Australian Institute of Company Directors. (2011) Centro Case Summary. [Online] Australian Institute of Company Directors. Available from: https://www.companydirectors.com.au/~/media/Resources/Director%20Resource%20Centre/Governance%20and%20director%20issues/case%20summary/ASIC%20v%20Healey%20Centro%20Directors%20Federal%20Court%20Judgment%20%2027%20June%202011.ashx [Accessed on: 20/08/17]

Bryans, P. (2011) ASIC v Healey. [Online] Lexology. Available from: https://www.lexology.com/library/detail.aspx?g=1db0b085-6f89-445e-8548-f1172a1f24b0 [Accessed on: 20/08/17]

Cassidy, J. (2006) Concise Corporations Law. 5th ed. NSW: The Federation Press.

Federal Court of Australia. (2011) Australian Securities and Investments Commission v Healey (No 2). [Online] Federal Court of Australia. Available from: https://www.judgments.fedcourt.gov.au/judgments/Judgments/fca/single/2011/2011fca1003 [Accessed on: 20/08/17]

Federal Register of Legislation. (2017) Corporations Act 2001. [Online] Australian Government. Available from: https://www.legislation.gov.au/Details/C2013C00605 [Accessed on: 20/08/17]

Halsey Legal Services. (2017) Directors' duties: Control and understand the flow of management information. [Online] Halsey Legal Services. Available from: https://www.halseys.com.au/detail.php?id=19 [Accessed on: 20/08/17]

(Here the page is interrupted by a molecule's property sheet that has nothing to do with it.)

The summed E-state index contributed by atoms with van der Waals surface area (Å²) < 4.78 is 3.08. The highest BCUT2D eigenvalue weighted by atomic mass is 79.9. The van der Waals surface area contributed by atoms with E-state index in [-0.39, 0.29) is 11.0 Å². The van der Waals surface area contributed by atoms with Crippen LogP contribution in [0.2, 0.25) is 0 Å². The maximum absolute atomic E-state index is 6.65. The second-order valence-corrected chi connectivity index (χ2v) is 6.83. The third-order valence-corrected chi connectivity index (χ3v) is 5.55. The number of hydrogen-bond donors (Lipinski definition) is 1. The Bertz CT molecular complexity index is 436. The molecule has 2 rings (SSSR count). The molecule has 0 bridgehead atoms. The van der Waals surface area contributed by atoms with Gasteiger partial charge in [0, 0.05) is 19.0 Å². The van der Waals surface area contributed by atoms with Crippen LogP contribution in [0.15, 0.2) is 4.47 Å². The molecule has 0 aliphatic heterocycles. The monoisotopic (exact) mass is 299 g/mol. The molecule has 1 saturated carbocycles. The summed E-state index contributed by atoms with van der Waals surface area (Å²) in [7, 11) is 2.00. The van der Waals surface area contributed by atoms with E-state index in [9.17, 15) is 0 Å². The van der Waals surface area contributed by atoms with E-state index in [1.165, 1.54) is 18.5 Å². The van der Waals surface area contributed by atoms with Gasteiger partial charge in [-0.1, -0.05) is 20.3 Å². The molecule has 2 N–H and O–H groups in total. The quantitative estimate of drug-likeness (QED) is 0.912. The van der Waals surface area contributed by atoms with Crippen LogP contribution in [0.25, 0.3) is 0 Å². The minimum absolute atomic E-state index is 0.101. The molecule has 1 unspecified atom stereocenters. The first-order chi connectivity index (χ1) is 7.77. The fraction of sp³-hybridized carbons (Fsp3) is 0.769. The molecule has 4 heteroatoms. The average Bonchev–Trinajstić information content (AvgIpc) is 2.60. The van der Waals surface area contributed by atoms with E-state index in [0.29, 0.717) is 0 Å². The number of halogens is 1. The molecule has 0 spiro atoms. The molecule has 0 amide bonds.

ICNL. (2017) Corporations Act 2001. [Online] ICNL. Available from: https://www.icnl.org/research/library/files/Australia/Corps2001Vol4WD02.pdf [Accessed on: 20/08/17]

Jacobson, D. (2011) Centro (ASIC v Healey) Case Note: Directors’ Duties For Financial Statements. [Online] Bright Law. Available from: https://www.brightlaw.com.au/centro-asic-v-healey-case-note-directors-duties-for-financial-statements/ [Accessed on: 20/08/17]

Latimer, P. (2012) Australian Business Law 2012. 31st ed. Sydney, NSW: CCH Australia Limited.

Paolini, A. (2014) Research Handbook on Directors Duties. Northampton, MA, USA: Edward Elgar.

Walmsley, S., and Puri, R. (2011) The Centro decision - ASIC v Healey & Ors [2011] FCA 717. [Online] Johnson Winter & Slattery. Available from: https://www.jws.com.au/en/legal-updates-archive/item/198-the-centro-decision-asic-v-healey-ors-2011-fca-717 [Accessed on: 20/08/17]

WIPO. (2015) Corporations Act 2001. [Online] WIPO. Available from: https://www.wipo.int/wipolex/en/text.jsp?file_id=370817 [Accessed on: 20/08/17]